Weyerhaeuser is one of the world's largest integrated forest products companies, growing timber and making/selling forest products. Weyerhaeuser sells both timber products and fibers. The timber segment made up 16% of 2011 revenues, while fibers made up 32%. S&P recently raised its price target to $30 compared to the current trading price around $26.30. Weyerhaeuser is already seeing the benefits of an improving housing market, where last quarter the company saw quarter over quarter growth of its wood products division jump 36%. Weyerhaeuser, having completed its conversion to REIT status, should continue to raise its dividend payout ratio to a level comparable to that of similar REITs, possibly boosting its dividend from the current 2.6% yield to 4.0%-4.5% over the long term.
Potlatch is one of the smaller timber REITs, harvesting timber in a few select states. Unlike the other REITs, Potlatch is strictly a timber producer and has no fiber segment. Potlatch is up 20% year to date but also trades at the highest P/E at over 50x earnings. The run-up came as Potlatch saw a string of positive earnings beats, but the REIT is slowly losing its edge as earnings beats have started to narrow.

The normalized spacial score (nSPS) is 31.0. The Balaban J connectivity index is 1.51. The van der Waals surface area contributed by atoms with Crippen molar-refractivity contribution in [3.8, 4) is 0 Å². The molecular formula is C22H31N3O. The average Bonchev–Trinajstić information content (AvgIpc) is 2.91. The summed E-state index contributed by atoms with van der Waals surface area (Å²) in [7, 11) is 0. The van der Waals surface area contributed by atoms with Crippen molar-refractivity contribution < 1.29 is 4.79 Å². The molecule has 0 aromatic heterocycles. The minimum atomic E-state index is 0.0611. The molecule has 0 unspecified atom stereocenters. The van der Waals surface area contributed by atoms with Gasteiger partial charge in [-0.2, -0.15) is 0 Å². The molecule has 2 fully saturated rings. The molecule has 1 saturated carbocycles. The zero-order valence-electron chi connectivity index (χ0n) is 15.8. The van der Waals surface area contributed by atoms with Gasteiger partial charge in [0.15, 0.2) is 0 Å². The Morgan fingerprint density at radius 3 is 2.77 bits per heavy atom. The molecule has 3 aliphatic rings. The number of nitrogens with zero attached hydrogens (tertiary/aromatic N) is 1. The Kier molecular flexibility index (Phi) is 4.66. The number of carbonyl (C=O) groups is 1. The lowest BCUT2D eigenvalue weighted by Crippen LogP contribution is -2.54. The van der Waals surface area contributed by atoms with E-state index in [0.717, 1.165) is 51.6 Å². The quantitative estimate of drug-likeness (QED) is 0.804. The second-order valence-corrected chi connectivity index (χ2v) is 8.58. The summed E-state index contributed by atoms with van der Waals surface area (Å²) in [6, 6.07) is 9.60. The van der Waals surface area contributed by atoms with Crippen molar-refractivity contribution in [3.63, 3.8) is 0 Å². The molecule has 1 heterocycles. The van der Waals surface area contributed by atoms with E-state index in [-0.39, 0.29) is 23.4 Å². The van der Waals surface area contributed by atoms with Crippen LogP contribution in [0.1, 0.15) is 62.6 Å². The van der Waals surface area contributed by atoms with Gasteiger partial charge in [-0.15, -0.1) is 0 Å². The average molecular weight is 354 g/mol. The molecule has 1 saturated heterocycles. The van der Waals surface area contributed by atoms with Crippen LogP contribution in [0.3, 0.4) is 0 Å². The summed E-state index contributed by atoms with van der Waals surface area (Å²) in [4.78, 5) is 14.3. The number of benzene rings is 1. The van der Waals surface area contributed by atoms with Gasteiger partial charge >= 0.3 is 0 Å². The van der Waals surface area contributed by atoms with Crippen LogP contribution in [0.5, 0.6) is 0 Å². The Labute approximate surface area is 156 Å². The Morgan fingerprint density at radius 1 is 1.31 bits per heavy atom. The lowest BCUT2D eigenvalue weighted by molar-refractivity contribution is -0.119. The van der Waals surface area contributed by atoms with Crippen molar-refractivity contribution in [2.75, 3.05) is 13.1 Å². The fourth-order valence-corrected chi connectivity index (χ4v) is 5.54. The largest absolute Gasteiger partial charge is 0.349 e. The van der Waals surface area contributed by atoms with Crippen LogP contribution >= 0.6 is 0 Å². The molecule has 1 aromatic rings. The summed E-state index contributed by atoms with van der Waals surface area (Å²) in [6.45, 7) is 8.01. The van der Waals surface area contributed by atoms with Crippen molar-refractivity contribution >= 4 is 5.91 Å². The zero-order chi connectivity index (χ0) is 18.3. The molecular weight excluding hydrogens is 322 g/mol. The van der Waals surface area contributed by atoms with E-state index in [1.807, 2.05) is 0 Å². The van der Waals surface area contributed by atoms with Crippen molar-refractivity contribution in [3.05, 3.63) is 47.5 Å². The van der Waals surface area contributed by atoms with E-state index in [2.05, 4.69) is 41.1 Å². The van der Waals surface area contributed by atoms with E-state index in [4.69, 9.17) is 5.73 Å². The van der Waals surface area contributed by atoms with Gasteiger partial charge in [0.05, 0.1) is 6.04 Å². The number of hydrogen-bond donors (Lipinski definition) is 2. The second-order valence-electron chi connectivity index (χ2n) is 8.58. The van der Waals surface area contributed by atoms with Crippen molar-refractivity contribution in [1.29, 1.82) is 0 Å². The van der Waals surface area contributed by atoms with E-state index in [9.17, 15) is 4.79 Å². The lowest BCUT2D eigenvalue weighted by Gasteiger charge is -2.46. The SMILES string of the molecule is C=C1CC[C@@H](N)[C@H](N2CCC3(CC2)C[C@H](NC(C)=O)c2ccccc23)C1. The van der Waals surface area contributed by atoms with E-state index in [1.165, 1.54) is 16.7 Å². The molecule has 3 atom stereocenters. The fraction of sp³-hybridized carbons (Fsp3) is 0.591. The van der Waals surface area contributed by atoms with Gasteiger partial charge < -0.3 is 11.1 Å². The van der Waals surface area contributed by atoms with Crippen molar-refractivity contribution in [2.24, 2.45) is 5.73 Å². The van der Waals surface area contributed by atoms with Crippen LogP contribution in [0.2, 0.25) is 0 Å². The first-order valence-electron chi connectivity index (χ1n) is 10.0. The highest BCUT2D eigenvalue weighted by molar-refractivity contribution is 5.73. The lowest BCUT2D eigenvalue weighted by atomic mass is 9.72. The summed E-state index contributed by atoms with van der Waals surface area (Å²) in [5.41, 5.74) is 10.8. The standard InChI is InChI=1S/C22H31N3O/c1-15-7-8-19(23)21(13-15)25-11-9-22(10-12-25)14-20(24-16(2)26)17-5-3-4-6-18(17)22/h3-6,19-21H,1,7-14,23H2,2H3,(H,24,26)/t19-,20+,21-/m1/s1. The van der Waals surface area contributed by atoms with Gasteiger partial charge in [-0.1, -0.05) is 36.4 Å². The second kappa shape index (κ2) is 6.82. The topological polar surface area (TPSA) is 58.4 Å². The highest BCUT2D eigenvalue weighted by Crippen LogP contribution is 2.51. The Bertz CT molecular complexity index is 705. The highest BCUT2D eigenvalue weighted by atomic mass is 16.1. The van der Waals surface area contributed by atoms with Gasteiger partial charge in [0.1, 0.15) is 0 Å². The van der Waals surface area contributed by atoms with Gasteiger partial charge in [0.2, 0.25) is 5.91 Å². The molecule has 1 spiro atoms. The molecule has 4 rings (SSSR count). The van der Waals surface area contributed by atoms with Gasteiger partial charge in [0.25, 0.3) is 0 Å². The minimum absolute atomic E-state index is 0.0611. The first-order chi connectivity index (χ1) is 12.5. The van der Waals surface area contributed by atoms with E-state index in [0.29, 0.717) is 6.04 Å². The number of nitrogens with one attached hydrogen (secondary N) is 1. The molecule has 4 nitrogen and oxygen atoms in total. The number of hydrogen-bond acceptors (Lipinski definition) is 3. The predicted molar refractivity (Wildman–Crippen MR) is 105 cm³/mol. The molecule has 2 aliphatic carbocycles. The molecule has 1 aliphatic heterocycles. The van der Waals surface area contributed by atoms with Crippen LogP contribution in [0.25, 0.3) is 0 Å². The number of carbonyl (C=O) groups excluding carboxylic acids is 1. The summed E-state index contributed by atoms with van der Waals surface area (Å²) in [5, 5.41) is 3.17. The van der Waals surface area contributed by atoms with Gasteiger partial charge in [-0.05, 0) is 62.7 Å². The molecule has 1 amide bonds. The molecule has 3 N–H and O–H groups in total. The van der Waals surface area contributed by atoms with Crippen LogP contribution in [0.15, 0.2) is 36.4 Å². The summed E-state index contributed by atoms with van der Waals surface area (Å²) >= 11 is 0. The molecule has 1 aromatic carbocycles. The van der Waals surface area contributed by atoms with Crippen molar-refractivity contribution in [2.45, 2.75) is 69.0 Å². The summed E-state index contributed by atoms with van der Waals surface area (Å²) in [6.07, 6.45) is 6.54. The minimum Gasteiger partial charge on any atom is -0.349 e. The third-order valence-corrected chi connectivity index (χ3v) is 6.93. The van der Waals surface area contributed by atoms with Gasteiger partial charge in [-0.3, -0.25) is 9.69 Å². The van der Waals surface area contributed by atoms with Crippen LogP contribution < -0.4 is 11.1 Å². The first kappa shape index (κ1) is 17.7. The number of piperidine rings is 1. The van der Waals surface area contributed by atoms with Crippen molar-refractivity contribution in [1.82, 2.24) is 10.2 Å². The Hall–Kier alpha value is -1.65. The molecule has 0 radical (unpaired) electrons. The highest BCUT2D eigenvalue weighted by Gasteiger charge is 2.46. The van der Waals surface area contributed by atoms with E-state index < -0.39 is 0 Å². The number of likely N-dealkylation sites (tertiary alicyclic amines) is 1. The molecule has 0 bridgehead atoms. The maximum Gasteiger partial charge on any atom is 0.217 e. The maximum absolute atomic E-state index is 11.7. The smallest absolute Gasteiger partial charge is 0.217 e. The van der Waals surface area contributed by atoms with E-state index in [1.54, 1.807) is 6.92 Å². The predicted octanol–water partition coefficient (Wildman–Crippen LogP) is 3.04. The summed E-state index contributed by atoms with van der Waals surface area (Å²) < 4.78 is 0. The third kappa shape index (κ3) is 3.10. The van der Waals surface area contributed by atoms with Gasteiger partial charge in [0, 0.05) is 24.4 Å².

For 3Q, the Rayonier posted EPS of $0.62, compared to $0.71 for the same quarter last year. Sales are expected to be up 5-7% in 2012, and up another 10% in 2013. Driving this increase will be elevated prices for cellulose products that are used in cigarette filters and a recovering housing market, as well as increased demand from China for lumber. Rayonier pays a solid timber REIT dividend that yields 3.6%, compared to the average dividend of the other three REITs' average yield of 3.3%. Rayonier’s dividend only represents around 50% of its funds from operations, as opposed to Plum, which is around 95%. Rayonier also has the lowest debt to equity ratio of all the REITs at 0.7 -- Plum has a debt to equity ratio of 1.6, Weyerhaeuser is at 1.1, and Potlatch is at 2.4.